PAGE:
How to Retain Millennial Workers in 10 Steps
Years ago, employees could expect to work for the same employer for decades. New employees were trained, but furthering their education for potential work opportunities from within the business was limited. It wasn’t unusual for employees to remain in their positions from their first day on the job until retirement. In the event of a promotion, internal training on the specifics of the position was given.
But a lot has changed in recent decades. There are many reasons why today’s employees are less loyal than they were decades ago:
Chiefly, both employers and employees can expect technological advancements will be continuous and even distributed at a faster pace. To keep up with this rapid pace, employees need to continuously acquire an array of new skills just to maintain their current positions. Education and training paid out of pocket by employees means they’re more likely to seek other career opportunities to offset the expense of their new skills.
Businesses of all types face increasing competition for the best talent. Preferably, potential candidates that already have experience and training.
Single-income families are more rare. Employees with dual-income households have a lot more options for career advancement and help at home than in the past.
Retaining long-term employees is expensive. Think about health insurance, retirement benefits, and other expenses.
Millennials expect more than the previous generation. Millennial worker is interested in furthering their career potential and learning new skills. Their priority is to be as agile as possible and pivot into any position along the corporate ladder at a moment’s notice
Most employees, regardless of their respective generation, support lifelong learning goals. In their minds, training, and education open doors to work opportunities and are crucial for improved salaries. In fact, career development ranks high among all employees when asked about their expectations from employers.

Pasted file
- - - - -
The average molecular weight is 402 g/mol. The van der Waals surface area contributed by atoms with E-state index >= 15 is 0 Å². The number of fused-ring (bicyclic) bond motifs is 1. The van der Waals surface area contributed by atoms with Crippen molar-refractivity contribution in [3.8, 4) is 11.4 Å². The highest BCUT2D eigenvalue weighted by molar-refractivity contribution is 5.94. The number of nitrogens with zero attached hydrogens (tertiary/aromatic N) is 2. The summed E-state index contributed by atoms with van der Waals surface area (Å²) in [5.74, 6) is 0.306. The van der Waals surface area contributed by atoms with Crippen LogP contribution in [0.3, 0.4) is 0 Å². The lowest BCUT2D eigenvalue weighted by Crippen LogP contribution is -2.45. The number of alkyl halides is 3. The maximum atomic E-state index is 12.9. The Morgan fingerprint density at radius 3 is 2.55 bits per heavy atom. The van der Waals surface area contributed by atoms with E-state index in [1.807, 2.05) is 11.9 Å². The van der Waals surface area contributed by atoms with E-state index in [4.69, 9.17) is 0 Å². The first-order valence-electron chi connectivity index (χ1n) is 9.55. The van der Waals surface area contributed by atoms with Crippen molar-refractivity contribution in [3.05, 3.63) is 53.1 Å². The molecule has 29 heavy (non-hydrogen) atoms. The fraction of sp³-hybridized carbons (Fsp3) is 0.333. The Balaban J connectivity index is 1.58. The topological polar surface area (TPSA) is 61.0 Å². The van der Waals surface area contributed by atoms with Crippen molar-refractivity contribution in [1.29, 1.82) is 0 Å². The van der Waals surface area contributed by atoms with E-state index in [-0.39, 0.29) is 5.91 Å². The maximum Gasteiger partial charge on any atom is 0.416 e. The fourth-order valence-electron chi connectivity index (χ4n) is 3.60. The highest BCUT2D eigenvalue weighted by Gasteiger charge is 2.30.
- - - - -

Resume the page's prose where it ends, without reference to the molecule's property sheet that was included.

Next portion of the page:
Education and training are not just beneficial to employees. These investments also provide perks for employers:
When employees feel valued by their employers, it inspires them to do better on the job. It also creates a sense of deeper loyalty.
When employees are fulfilled with their jobs, it makes them productive team members and also reduces absenteeism.
When employers provide educational and training opportunities it enhances their brand and image. With praise from employees, the word is likely to spread among their friends, family, and industry colleagues from other companies. This kind of word of mouth helps keep potential candidates in the pipeline.
When employees feel valued by their employers they’re less likely to look elsewhere for job opportunities improving employee engagement. According to a Work Institute retention study, three out of four employees who leave could have been retained by business owners citing career development as a major factor for leaving their positions.
When employees receive educational opportunities, it lowers employee turnover and saves businesses money. Investing in training and education saves employers the expense of onboarding a replacement when an experienced employee leaves. It can save employers tens of thousands of dollars to retain a good employee. This is important if employers want to reduce or limit turnover among departing higher-paying employees who have confidential knowledge about vendors, projects, or clients.
Employer-provided training and education increase productivity and employee morale. Overall the goods and services you provide your clients will improve ultimately increasing profits.